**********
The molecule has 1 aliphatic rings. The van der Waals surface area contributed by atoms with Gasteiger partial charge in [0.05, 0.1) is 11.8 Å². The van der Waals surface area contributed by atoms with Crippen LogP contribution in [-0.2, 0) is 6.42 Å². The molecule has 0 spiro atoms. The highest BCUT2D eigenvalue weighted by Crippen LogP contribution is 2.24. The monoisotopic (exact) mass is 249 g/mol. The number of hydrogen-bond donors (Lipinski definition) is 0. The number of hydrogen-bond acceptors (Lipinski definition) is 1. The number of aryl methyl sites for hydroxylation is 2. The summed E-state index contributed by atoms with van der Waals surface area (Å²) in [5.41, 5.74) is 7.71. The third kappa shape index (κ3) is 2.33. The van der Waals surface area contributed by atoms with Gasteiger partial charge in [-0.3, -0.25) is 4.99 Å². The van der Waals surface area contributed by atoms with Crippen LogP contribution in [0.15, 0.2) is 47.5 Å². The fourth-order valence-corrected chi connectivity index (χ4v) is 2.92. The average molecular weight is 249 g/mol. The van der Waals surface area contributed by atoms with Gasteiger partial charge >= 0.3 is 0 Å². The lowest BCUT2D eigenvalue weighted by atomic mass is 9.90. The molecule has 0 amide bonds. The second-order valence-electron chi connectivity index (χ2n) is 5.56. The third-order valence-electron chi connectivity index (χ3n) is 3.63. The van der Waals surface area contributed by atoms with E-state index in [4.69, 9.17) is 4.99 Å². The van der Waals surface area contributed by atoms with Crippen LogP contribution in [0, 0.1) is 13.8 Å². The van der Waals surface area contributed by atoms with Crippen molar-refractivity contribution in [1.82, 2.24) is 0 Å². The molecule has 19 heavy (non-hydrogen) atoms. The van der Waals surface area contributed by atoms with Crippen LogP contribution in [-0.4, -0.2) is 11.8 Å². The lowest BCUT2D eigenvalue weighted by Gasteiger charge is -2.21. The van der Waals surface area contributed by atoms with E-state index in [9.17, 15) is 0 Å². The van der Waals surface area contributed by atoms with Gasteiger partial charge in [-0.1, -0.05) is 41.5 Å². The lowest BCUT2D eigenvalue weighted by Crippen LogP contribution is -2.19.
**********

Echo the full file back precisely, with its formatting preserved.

The molecule has 1 aliphatic rings. The van der Waals surface area contributed by atoms with Gasteiger partial charge in [0.05, 0.1) is 11.8 Å². The van der Waals surface area contributed by atoms with Crippen LogP contribution in [-0.2, 0) is 6.42 Å². The molecule has 0 spiro atoms. The highest BCUT2D eigenvalue weighted by Crippen LogP contribution is 2.24. The monoisotopic (exact) mass is 249 g/mol. The number of hydrogen-bond donors (Lipinski definition) is 0. The number of hydrogen-bond acceptors (Lipinski definition) is 1. The number of aryl methyl sites for hydroxylation is 2. The summed E-state index contributed by atoms with van der Waals surface area (Å²) in [5.41, 5.74) is 7.71. The third kappa shape index (κ3) is 2.33. The van der Waals surface area contributed by atoms with Gasteiger partial charge in [-0.3, -0.25) is 4.99 Å². The van der Waals surface area contributed by atoms with Crippen LogP contribution in [0.15, 0.2) is 47.5 Å². The fourth-order valence-corrected chi connectivity index (χ4v) is 2.92. The average molecular weight is 249 g/mol. The van der Waals surface area contributed by atoms with Gasteiger partial charge >= 0.3 is 0 Å². The lowest BCUT2D eigenvalue weighted by atomic mass is 9.90. The molecule has 0 amide bonds. The second-order valence-electron chi connectivity index (χ2n) is 5.56. The third-order valence-electron chi connectivity index (χ3n) is 3.63. The van der Waals surface area contributed by atoms with E-state index in [4.69, 9.17) is 4.99 Å². The van der Waals surface area contributed by atoms with Crippen LogP contribution in [0, 0.1) is 13.8 Å². The van der Waals surface area contributed by atoms with Crippen molar-refractivity contribution in [1.82, 2.24) is 0 Å². The molecule has 19 heavy (non-hydrogen) atoms. The van der Waals surface area contributed by atoms with Crippen LogP contribution in [-0.4, -0.2) is 11.8 Å². The lowest BCUT2D eigenvalue weighted by Gasteiger charge is -2.21. The van der Waals surface area contributed by atoms with E-state index in [9.17, 15) is 0 Å². The van der Waals surface area contributed by atoms with Gasteiger partial charge in [-0.1, -0.05) is 41.5 Å². The lowest BCUT2D eigenvalue weighted by Crippen LogP contribution is -2.19.